Rethinking Disaster Management | 11 Dec 2018

(This editorial is based on the article “Rethinking Disaster Management” which appears in The Hindu.)

Disaster management broadly encompasses the management (i.e of prevention, relief, rebuilding etc.) before, during and after a disaster, either man-made or natural. Of the two, natural disasters are generally more devastating and reoccurring.

The scale of damage from any natural disaster can never really be measured because of the long-term ecological and psychological effects. For example, post-flood effects include the spread of diseases, such as cholera, malaria, and leptospirosis (swamp fever), and may impact flood-hit communities for years to come.

Weather-related disasters are being affected by climate change that is caused by humans. The devastation is worsened by the collective failure of governments and businesses to invest in building resilience despite all the evidence on runaway climate change.

India faces numerous such perils and needs to be better prepared. In 2017, Swiss Re (Swiss Reinsurance Company Ltd) counted 183 natural catastrophes and 118 man-made disasters across the globe.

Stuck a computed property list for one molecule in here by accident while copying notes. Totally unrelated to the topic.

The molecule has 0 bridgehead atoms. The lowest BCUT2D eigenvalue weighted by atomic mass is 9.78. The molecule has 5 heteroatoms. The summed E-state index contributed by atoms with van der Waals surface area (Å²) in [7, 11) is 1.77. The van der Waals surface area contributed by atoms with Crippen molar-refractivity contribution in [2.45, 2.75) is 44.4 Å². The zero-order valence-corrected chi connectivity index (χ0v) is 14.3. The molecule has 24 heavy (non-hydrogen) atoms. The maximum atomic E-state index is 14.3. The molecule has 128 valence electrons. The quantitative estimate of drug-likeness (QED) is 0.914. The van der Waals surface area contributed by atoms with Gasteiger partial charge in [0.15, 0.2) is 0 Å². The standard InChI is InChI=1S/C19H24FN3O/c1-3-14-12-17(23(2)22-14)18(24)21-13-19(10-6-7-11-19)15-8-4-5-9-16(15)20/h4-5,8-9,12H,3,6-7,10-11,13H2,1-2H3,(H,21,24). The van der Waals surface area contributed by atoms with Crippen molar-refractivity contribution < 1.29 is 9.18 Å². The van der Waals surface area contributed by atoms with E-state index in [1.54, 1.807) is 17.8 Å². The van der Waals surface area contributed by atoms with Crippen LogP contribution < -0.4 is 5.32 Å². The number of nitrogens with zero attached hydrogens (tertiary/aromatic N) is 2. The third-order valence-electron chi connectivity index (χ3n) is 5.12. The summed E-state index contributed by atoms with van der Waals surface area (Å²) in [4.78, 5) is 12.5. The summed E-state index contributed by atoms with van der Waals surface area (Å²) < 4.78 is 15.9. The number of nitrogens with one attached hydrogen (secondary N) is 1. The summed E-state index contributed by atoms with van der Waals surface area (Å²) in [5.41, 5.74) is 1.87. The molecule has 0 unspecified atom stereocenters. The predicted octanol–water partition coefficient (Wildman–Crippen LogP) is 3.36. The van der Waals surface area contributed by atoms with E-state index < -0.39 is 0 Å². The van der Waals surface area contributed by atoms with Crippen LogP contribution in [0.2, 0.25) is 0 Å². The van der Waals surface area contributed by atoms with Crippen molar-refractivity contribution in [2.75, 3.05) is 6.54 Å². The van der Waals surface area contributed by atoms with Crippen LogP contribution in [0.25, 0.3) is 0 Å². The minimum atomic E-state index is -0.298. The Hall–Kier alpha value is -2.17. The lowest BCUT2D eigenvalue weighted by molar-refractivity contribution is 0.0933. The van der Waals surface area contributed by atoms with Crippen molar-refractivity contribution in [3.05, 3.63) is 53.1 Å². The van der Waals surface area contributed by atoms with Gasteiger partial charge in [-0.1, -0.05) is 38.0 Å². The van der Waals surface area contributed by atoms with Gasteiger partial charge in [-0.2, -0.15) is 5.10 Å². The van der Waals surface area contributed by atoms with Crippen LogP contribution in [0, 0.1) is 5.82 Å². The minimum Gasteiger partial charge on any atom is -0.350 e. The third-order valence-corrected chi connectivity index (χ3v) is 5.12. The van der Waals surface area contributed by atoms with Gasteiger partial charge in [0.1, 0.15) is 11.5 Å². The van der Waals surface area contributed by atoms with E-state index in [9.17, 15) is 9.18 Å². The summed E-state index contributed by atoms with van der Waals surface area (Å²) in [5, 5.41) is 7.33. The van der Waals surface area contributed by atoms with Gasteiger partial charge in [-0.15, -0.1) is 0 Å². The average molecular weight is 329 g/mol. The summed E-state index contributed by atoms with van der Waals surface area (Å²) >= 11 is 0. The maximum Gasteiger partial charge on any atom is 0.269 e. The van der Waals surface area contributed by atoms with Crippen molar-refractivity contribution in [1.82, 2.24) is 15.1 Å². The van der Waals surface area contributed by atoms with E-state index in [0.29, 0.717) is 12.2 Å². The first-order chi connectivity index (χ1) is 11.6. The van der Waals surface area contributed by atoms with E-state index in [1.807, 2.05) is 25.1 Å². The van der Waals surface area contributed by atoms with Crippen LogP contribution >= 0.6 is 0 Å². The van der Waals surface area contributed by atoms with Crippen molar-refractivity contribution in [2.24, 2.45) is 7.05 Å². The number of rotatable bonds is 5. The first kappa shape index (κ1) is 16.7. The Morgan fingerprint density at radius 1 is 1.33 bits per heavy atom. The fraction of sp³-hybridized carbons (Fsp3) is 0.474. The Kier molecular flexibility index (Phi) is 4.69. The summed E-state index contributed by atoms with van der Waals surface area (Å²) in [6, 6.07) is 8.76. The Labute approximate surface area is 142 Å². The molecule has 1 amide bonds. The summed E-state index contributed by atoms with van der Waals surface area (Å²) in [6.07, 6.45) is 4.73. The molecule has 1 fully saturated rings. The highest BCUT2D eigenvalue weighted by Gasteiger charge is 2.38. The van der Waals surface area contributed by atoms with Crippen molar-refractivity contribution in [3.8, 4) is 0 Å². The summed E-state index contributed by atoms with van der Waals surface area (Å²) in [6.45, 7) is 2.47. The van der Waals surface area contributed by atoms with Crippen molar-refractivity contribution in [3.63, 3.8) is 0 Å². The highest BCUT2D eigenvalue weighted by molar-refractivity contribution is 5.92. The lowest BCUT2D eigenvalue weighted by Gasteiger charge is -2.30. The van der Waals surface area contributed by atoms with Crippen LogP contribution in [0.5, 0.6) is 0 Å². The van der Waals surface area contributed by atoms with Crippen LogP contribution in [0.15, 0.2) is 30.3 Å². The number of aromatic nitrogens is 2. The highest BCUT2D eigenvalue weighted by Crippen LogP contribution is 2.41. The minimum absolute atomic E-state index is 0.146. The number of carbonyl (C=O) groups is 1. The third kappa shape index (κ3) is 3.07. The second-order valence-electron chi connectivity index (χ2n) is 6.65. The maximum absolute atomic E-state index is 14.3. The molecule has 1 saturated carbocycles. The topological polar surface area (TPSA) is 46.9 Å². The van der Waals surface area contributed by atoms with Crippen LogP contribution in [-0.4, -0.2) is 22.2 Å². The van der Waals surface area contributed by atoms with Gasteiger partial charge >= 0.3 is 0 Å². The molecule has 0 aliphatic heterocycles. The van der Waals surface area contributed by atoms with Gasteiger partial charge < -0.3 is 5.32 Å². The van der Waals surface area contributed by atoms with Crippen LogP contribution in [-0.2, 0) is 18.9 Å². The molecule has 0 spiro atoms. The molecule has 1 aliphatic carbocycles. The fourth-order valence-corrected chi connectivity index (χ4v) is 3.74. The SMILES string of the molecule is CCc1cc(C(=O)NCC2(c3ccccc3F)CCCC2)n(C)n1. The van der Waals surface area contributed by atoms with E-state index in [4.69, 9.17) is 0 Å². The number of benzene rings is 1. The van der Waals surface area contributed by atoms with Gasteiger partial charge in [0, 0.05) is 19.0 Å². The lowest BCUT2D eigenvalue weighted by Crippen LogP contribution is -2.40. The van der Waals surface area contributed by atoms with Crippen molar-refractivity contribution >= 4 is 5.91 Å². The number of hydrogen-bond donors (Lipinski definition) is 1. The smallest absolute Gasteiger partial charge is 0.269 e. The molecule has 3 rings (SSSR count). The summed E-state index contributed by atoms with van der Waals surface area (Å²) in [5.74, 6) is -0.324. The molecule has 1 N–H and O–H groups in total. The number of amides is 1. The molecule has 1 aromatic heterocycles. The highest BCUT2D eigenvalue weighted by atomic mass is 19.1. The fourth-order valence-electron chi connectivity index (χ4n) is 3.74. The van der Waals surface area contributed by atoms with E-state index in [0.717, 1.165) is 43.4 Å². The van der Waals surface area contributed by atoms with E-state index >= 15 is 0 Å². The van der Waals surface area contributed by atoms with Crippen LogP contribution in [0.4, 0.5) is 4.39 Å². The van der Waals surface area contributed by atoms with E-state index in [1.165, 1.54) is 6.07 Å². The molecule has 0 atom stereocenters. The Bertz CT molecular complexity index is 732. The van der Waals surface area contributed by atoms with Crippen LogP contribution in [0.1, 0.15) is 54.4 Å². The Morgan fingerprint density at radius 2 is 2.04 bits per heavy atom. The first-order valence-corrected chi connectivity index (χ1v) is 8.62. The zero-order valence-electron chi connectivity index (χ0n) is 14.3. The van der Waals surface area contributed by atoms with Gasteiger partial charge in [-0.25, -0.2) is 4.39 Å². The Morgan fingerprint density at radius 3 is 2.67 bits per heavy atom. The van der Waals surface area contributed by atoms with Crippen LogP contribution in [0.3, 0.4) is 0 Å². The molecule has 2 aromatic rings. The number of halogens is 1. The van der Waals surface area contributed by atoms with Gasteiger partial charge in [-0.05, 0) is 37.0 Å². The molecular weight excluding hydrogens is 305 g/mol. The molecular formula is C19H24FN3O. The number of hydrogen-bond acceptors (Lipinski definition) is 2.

India alone is projected to have seven megacities—defined by a population of more than 10 million—by 2030, according to the World Economic Forum. The confluence of climate change, natural disasters, and human density could lead to more Kerala-like disasters. The task before the government is, therefore, to move from a reactive stance to a proactive one, by preparing for such natural disasters ahead of their occurrence.

Challenges to Disaster Management

  • India is the 10th most disaster-prone country in the world with 27 out of 29 States and all of the seven Union Territories being most vulnerable.
  • About 60% of the landmass is prone to earthquakes of various intensities, over 40 million hectares is prone to floods, about 8% of the total area is prone to cyclones, and 68% of the area is susceptible to drought.
  • An absence of an institutional framework at the Center/State/District level, poor intersectoral coordination, lack of an early warning system, slow response from relief agencies, lack of trained/dedicated search and rescue teams, and poor community empowerment are the standard challenges.
  • Standard Operating Procedures (SOP) are virtually non-existent and even where such SOPs exists, the authorities concerned are unfamiliar with it.
  • The States also suffers from inadequate coordination among various government departments and other stakeholders.

What is Disaster Risk Insurance?

  • Disaster risk insurance is one of the financial tools available as a mitigation measure.
  • It triggers a pay-out by the insurer when a disaster occurs, e.g. when a tsunami hits or rainfall falls below a certain threshold.